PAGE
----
Monday, 9 November 2015

Berlin Zinefest 2015

It's my second time at the Berlin Zinefest and this year it's spread over two days. That's not the only thing that's different, though. Last time, I was pretty new in Berlin. I went all on my own, vaguely hoping that I would see some cool zines to buy and even meet some cool people. Now, a little more self-assured, I wasn't too concerned about those things. I just wanted to support events like this.

Zines, in case you're unfamiliar with the term, are basically homemade magazines that you make about anything you want. They tend to be linked with DIY/punk scenes and tackle topics like capitalism, identity and mental health (to be very, very general). You draw your zine, photocopy it and take responsibility for getting it out there; whether that means leaving it around in spaces that are into that kind of thing (co-op cafés, for example) or submitting it to a distro who will sell it and take care of the proceeds for you.

In true anarchist spirit, this Zinefest takes place annually at the SfE - a self-described alternative adult education centre - where the classrooms and corridors are scrawled with phrases like "Stay Queer and Rebel" and the bathrooms are gender-neutral. You'd be forgiven for thinking it's an arty performance space rather than a school.

This year, I also actually contributed to a zine, Träume (Dreams), with a few other people who I got to know through one of those posters where you tear off the phone numbers at the bottom. I drew a little cartoon about a dream I had concerning a pizza that cost €150. The cover page was screen-printed, the first and last pages made with translucent paper, the binding hand-sewn.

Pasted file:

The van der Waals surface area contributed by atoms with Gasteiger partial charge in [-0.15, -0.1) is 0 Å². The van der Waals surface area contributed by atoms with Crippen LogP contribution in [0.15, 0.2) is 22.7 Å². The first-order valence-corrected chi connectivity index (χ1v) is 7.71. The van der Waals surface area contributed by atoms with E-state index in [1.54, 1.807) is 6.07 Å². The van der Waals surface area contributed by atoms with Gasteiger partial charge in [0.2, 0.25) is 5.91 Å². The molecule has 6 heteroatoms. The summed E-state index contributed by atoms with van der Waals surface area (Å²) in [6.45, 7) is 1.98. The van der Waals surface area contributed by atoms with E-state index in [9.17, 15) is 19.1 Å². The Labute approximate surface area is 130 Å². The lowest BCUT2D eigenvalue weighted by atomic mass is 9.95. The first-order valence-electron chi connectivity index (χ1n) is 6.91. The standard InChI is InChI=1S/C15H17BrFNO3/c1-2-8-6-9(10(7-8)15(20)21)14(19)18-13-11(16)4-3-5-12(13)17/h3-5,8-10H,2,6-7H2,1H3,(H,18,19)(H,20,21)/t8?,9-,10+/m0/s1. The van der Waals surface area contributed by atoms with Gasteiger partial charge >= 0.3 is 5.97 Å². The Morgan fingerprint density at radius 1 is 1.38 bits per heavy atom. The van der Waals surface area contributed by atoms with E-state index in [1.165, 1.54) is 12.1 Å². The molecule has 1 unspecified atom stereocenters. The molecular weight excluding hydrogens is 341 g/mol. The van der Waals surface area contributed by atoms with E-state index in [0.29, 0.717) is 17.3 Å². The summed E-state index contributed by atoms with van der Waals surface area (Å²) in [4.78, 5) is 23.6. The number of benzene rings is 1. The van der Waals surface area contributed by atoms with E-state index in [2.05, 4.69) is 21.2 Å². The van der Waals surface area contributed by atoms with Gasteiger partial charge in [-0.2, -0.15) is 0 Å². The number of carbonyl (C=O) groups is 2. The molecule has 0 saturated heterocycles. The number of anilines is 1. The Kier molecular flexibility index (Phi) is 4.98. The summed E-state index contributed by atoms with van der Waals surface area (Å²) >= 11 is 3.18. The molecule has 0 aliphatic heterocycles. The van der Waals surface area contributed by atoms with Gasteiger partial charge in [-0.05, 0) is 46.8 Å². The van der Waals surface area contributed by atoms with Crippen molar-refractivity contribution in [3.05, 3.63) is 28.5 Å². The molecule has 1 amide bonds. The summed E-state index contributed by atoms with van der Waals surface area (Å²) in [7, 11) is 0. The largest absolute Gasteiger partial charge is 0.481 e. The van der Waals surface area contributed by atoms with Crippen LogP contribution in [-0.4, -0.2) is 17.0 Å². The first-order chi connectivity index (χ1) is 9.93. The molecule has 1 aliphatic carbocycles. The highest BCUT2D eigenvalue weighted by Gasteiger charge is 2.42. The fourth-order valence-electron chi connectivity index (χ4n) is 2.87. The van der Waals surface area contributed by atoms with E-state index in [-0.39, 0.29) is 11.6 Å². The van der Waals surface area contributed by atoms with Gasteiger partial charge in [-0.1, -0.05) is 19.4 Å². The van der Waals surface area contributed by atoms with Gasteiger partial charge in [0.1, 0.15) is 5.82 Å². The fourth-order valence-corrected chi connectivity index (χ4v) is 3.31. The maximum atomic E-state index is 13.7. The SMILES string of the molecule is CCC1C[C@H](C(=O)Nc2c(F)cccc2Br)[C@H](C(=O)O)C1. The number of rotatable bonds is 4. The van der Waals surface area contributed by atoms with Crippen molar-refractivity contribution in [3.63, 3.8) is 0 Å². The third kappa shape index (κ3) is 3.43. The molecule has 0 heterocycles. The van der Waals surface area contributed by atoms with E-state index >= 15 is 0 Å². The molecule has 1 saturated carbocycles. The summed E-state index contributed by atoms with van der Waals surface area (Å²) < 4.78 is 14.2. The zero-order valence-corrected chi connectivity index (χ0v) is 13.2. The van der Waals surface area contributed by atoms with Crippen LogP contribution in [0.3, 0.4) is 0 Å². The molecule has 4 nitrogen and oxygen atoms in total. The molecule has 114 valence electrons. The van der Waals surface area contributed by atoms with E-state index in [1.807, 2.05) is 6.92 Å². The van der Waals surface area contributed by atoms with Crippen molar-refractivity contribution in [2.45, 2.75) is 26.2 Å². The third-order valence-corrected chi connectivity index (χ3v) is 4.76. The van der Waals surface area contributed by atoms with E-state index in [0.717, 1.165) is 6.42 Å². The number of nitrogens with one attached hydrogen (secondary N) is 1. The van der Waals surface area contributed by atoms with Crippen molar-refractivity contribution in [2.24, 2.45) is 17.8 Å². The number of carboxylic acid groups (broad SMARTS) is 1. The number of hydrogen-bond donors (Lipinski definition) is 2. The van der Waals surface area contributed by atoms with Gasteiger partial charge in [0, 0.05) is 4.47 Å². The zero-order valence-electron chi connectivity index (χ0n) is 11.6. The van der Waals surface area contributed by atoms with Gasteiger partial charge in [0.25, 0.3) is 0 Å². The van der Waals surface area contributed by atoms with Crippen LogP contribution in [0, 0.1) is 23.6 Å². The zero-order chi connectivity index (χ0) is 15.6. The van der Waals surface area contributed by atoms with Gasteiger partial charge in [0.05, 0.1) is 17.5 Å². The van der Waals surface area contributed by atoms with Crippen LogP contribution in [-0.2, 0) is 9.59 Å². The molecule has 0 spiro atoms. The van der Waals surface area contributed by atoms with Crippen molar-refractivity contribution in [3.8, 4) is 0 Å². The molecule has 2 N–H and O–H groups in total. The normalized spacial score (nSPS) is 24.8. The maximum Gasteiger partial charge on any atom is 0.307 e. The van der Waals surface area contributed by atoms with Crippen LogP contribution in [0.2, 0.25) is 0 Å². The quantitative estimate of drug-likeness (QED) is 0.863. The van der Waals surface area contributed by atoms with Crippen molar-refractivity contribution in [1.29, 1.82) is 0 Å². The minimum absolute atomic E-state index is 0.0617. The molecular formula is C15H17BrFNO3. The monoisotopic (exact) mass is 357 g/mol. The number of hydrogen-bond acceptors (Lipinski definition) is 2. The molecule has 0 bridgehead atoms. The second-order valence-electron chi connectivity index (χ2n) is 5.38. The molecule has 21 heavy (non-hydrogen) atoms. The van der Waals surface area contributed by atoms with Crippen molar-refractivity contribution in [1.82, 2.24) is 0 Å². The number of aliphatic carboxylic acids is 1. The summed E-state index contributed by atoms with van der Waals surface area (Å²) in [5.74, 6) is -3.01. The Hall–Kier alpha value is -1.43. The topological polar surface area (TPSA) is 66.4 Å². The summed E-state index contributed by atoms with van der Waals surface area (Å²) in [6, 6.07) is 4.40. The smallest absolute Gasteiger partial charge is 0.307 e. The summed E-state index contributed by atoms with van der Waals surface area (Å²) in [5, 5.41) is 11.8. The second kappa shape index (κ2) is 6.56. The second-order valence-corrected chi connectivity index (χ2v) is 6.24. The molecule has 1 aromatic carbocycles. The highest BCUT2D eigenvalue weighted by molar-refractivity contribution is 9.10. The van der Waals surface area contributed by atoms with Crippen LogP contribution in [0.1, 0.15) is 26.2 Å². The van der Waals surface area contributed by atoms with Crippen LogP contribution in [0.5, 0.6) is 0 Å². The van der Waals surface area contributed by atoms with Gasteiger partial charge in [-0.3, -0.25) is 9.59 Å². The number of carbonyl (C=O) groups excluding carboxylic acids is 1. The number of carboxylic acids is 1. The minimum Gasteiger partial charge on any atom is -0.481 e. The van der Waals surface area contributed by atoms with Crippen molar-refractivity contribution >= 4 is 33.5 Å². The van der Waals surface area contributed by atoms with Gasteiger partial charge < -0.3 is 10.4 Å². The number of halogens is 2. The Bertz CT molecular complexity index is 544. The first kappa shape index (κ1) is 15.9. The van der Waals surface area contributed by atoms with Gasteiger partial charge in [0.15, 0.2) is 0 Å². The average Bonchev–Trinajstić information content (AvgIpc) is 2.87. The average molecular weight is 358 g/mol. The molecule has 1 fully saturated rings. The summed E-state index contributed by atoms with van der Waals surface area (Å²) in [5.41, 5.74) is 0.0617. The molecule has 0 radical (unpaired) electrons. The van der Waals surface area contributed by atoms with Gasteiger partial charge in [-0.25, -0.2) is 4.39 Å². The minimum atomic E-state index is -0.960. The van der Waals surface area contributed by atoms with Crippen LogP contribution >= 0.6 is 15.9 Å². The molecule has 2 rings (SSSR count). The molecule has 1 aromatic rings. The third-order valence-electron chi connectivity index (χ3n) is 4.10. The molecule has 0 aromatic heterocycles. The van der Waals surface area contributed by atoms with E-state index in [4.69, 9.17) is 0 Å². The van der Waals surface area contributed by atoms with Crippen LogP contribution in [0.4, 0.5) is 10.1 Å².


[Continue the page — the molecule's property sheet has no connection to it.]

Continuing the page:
A few different cakes are being offered at the event by Minor Treat, who bake and distribute vegan baked goods. I get a slice of salted caramel and chocolate pretzel cake for a donation. No sooner have I done this than my friend K. informs me that a zine workshop is about to begin. It's all about rethinking the phrase "my body is a temple" and how this refers to very narrow standards of health, beauty and representation. There's a deep pleasure I feel in stuffing my face with the cake I just bought while contemplating what I'm going to put into my zine that's going to be about not giving a single fuck what you're supposed to be eating or looking like. The next couple of hours are spent cutting up magazines and colouring in (therapeutic activities within themselves) then showing the rest of the group what we've made.

My zine, The Unhealthy Vegan, about how my veganism isn't about #cleaneating or some shit

After pootling around a bit and buying a few things to take home (including from the fab Claire), we decide it's beginning to feel a little claustrophobic. It's about 5pm and people are swarming around, making it difficult to really spend more than a minute or two at a table. I'm also still feeling pretty ill and everything is getting a bit much.

'This is like an OKCupid convention,' quips K.; indeed, over the course of the day we've respectively bumped into people we met a couple of times from the site but with whom nothing had significant had really materialised. I'm sure people thought the same about me: they can't place where they've seen my face before (this happened in a certain Neukölln bar once, actually). If you're a chick dating chicks, Berlin doesn't feel like such a populous city after all.

But I leave the fest feeling renewed, creative and powerful. I wanted nothing else but to go home, listen to Mitski and write little bits and bobs that would fit onto eight A6 sheets and say everything I really needed to say. I felt simultaneously validated and okay as I am, yet also struck with the urge to prove myself. We'll see how that pans out when the 2016 Zinefest rolls around.